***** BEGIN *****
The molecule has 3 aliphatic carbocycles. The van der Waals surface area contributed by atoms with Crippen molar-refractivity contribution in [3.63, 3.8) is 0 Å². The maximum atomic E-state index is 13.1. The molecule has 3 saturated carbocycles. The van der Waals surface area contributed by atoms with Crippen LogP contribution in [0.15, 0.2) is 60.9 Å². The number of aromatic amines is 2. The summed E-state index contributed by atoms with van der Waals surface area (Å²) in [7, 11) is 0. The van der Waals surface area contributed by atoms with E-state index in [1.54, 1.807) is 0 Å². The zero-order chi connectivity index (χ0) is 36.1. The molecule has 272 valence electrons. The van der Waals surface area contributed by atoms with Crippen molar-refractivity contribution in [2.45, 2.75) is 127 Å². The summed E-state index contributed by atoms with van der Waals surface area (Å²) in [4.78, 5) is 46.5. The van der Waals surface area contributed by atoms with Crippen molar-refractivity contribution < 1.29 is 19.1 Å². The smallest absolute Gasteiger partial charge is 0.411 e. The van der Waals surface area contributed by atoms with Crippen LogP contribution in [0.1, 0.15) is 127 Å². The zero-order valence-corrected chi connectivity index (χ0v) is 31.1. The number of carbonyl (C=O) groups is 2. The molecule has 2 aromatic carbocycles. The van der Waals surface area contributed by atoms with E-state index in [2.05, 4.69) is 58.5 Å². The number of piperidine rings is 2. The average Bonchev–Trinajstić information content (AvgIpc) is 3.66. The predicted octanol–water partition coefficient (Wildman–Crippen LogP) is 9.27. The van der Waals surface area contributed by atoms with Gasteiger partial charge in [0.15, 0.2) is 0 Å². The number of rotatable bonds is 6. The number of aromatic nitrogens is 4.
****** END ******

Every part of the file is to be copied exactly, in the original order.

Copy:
The molecule has 3 aliphatic carbocycles. The van der Waals surface area contributed by atoms with Crippen molar-refractivity contribution in [3.63, 3.8) is 0 Å². The maximum atomic E-state index is 13.1. The molecule has 3 saturated carbocycles. The van der Waals surface area contributed by atoms with Crippen LogP contribution in [0.15, 0.2) is 60.9 Å². The number of aromatic amines is 2. The summed E-state index contributed by atoms with van der Waals surface area (Å²) in [7, 11) is 0. The van der Waals surface area contributed by atoms with E-state index in [1.54, 1.807) is 0 Å². The zero-order chi connectivity index (χ0) is 36.1. The molecule has 272 valence electrons. The van der Waals surface area contributed by atoms with Crippen molar-refractivity contribution in [2.45, 2.75) is 127 Å². The summed E-state index contributed by atoms with van der Waals surface area (Å²) in [4.78, 5) is 46.5. The van der Waals surface area contributed by atoms with Crippen molar-refractivity contribution < 1.29 is 19.1 Å². The smallest absolute Gasteiger partial charge is 0.411 e. The van der Waals surface area contributed by atoms with Crippen LogP contribution in [0.1, 0.15) is 127 Å². The zero-order valence-corrected chi connectivity index (χ0v) is 31.1. The number of carbonyl (C=O) groups is 2. The molecule has 2 aromatic carbocycles. The van der Waals surface area contributed by atoms with E-state index in [2.05, 4.69) is 58.5 Å². The number of piperidine rings is 2. The average Bonchev–Trinajstić information content (AvgIpc) is 3.66. The predicted octanol–water partition coefficient (Wildman–Crippen LogP) is 9.27. The van der Waals surface area contributed by atoms with Gasteiger partial charge in [0.15, 0.2) is 0 Å². The number of rotatable bonds is 6. The number of aromatic nitrogens is 4.